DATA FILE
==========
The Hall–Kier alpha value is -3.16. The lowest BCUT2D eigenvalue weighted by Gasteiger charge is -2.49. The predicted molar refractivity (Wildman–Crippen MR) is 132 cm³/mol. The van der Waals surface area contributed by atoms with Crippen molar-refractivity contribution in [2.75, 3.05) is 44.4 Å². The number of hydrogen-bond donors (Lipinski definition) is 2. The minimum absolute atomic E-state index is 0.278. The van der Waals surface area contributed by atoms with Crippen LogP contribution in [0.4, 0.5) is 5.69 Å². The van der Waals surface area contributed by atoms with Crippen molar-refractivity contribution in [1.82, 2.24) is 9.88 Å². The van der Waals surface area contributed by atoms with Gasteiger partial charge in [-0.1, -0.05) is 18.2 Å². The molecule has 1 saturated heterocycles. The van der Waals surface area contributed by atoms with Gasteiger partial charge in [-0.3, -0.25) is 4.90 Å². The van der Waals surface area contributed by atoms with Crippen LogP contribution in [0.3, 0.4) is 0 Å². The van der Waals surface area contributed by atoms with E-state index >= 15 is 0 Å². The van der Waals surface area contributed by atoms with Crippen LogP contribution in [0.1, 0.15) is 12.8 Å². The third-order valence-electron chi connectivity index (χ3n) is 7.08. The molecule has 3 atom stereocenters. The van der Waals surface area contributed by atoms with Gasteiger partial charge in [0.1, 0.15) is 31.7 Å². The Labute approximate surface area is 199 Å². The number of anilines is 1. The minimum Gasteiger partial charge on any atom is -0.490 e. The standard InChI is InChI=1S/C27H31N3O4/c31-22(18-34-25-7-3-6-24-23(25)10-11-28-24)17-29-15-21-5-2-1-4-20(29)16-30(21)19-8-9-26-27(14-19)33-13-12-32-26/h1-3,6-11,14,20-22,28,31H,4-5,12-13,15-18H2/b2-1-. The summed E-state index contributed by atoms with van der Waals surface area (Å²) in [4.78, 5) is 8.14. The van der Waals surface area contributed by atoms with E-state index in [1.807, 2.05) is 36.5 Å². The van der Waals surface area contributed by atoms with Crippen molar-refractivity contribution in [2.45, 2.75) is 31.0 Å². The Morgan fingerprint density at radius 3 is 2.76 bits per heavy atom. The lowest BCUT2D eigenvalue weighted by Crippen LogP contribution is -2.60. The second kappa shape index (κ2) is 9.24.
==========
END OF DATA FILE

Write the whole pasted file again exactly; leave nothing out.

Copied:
The Hall–Kier alpha value is -3.16. The lowest BCUT2D eigenvalue weighted by Gasteiger charge is -2.49. The predicted molar refractivity (Wildman–Crippen MR) is 132 cm³/mol. The van der Waals surface area contributed by atoms with Crippen molar-refractivity contribution in [2.75, 3.05) is 44.4 Å². The number of hydrogen-bond donors (Lipinski definition) is 2. The minimum absolute atomic E-state index is 0.278. The van der Waals surface area contributed by atoms with Crippen LogP contribution in [0.4, 0.5) is 5.69 Å². The van der Waals surface area contributed by atoms with Crippen molar-refractivity contribution in [1.82, 2.24) is 9.88 Å². The van der Waals surface area contributed by atoms with Gasteiger partial charge in [-0.1, -0.05) is 18.2 Å². The molecule has 1 saturated heterocycles. The van der Waals surface area contributed by atoms with Gasteiger partial charge in [-0.3, -0.25) is 4.90 Å². The van der Waals surface area contributed by atoms with Crippen LogP contribution in [0.3, 0.4) is 0 Å². The van der Waals surface area contributed by atoms with E-state index >= 15 is 0 Å². The van der Waals surface area contributed by atoms with Crippen LogP contribution in [0.1, 0.15) is 12.8 Å². The third-order valence-electron chi connectivity index (χ3n) is 7.08. The molecule has 3 atom stereocenters. The van der Waals surface area contributed by atoms with Gasteiger partial charge in [0.1, 0.15) is 31.7 Å². The Labute approximate surface area is 199 Å². The number of anilines is 1. The minimum Gasteiger partial charge on any atom is -0.490 e. The standard InChI is InChI=1S/C27H31N3O4/c31-22(18-34-25-7-3-6-24-23(25)10-11-28-24)17-29-15-21-5-2-1-4-20(29)16-30(21)19-8-9-26-27(14-19)33-13-12-32-26/h1-3,6-11,14,20-22,28,31H,4-5,12-13,15-18H2/b2-1-. The summed E-state index contributed by atoms with van der Waals surface area (Å²) in [4.78, 5) is 8.14. The van der Waals surface area contributed by atoms with E-state index in [1.807, 2.05) is 36.5 Å². The van der Waals surface area contributed by atoms with Crippen molar-refractivity contribution in [2.45, 2.75) is 31.0 Å². The Morgan fingerprint density at radius 3 is 2.76 bits per heavy atom. The lowest BCUT2D eigenvalue weighted by Crippen LogP contribution is -2.60. The second kappa shape index (κ2) is 9.24.